When I was 42, my children and I moved to Northern California. Having started a whole new life on a new coast, I thought it seemed like the perfect moment to do something about my oversize breasts. Besides, silicone implants had fallen into disfavor. I wanted saline implants, which I considered safer, and I still had some money in my inheritance fund. And so -- having no internist of my own, and still knowing no one who'd availed herself of these services -- I went back to the Yellow Pages.
This time, I knew the moment I took off the bandages that something had gone wrong. My breasts seemed to have taken a dislike to each other. They were smaller, all right, but they also drifted off in opposing directions, creating a sort of walleyed effect. I could feel a hard edge, particularly under the left one, that was irritating my skin. When I expressed concern to my doctor, she applied a piece of duct tape to the spot, as if to hold the implant in place, but I was unconvinced we'd solved the problem.
My skepticism was confirmed a month or so later when I was working quietly at my computer and felt a slosh of warm liquid pouring down the front of my shirt -- enough saline solution, it occurred to me, for the care and cleaning of many hundreds of contact lenses. A quick check revealed that the implant had rubbed right through my skin and ruptured, deflating within seconds.
Emergency surgery was called for to remove what remained of the implant. This left me with a dilemma: Inserting a new implant was not an option, at least not until my breast healed. But if I chose, I could remove the other implant, in the interest of symmetry.
The decision was just too much for me, so I had the surgeon take out only the ruptured implant. This left me with one size 36 breast and one that was virtually flat. I figured it was my punishment for the vanity that had brought me to this place, and the waste of all that good money that should have been used for something sensible, like a car with air bags.
By this time, my sons had long since lost interest in my breasts, having no doubt found other, much more interesting ones. My daughter was in college, a progressive kind of place where she had chosen to live in the eco-friendly, vegetarian dormitory. Visiting her a few months after my partial chest-flattening surgery, I walked into the common area she shared with her five suitemates, to be greeted with an art piece they had worked on together. They'd made plaster molds of one another's naked torsos, painted them silver and hung them in one amazing row on the wall over the couch.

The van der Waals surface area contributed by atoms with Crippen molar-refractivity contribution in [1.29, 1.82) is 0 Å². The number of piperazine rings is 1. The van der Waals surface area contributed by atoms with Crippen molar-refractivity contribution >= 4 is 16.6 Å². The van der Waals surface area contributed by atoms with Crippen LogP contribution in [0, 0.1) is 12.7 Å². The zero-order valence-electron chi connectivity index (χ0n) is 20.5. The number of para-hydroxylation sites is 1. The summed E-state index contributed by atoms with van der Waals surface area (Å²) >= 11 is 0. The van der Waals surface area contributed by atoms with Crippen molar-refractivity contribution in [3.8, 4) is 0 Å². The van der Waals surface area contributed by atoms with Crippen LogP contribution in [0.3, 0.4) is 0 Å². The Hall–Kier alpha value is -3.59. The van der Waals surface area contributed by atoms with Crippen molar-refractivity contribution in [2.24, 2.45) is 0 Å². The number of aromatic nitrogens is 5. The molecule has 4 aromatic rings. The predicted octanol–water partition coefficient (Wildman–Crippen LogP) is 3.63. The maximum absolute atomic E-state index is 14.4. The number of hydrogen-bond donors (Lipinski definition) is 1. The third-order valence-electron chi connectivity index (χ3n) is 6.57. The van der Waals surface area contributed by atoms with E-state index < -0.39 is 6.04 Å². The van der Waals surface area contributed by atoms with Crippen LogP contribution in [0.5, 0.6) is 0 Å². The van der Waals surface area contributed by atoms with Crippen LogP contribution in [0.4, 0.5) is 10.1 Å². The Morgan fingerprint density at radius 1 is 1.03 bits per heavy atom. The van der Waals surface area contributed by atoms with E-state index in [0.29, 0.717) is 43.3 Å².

Of all those young breasts, there wasn't a conventionally perfect one in the bunch. They were a little goofy, in fact: not perfectly matched, and unusually shaped in a few cases. But I could recognize in the breasts of my daughter and her friends what had escaped me about my own. They were fine -- great, even -- just the way the young women themselves were.
A few months later, with heavy encouragement from Audrey, I had the final implant removed. Having returned from the land of bimbo status to nearly total flat-chestedness, I felt like Cinderella after the ball. I told myself I should embrace this body of mine. At 44, I said, I should be over this breast business already.
Only I wasn't. And I still wasn't as I approached my fiftieth birthday. I was not far from the age my mother had been when she attended my wedding back in the 1970s, wearing a low-cut Mexican lace dress with no bra (an image my friends would remember and exclaim over, years later). The man I'd married that day was now living with a young woman and their new baby. On the dresser of my youngest son's bedroom I saw -- although he had moved it off to the side, out of concern for me, perhaps -- a photograph of my ex with his girlfriend, her bare breast exposed, nursing my children's half brother. It amazed me to think that nearly two decades had passed since I'd nursed a baby of my own.
Back when she'd first enrolled in college, my daughter had taken a course called introduction to feminism, taught by a former Berkeley radical. "Oh, Mama," Audrey had said, "You have no idea what women have gone through."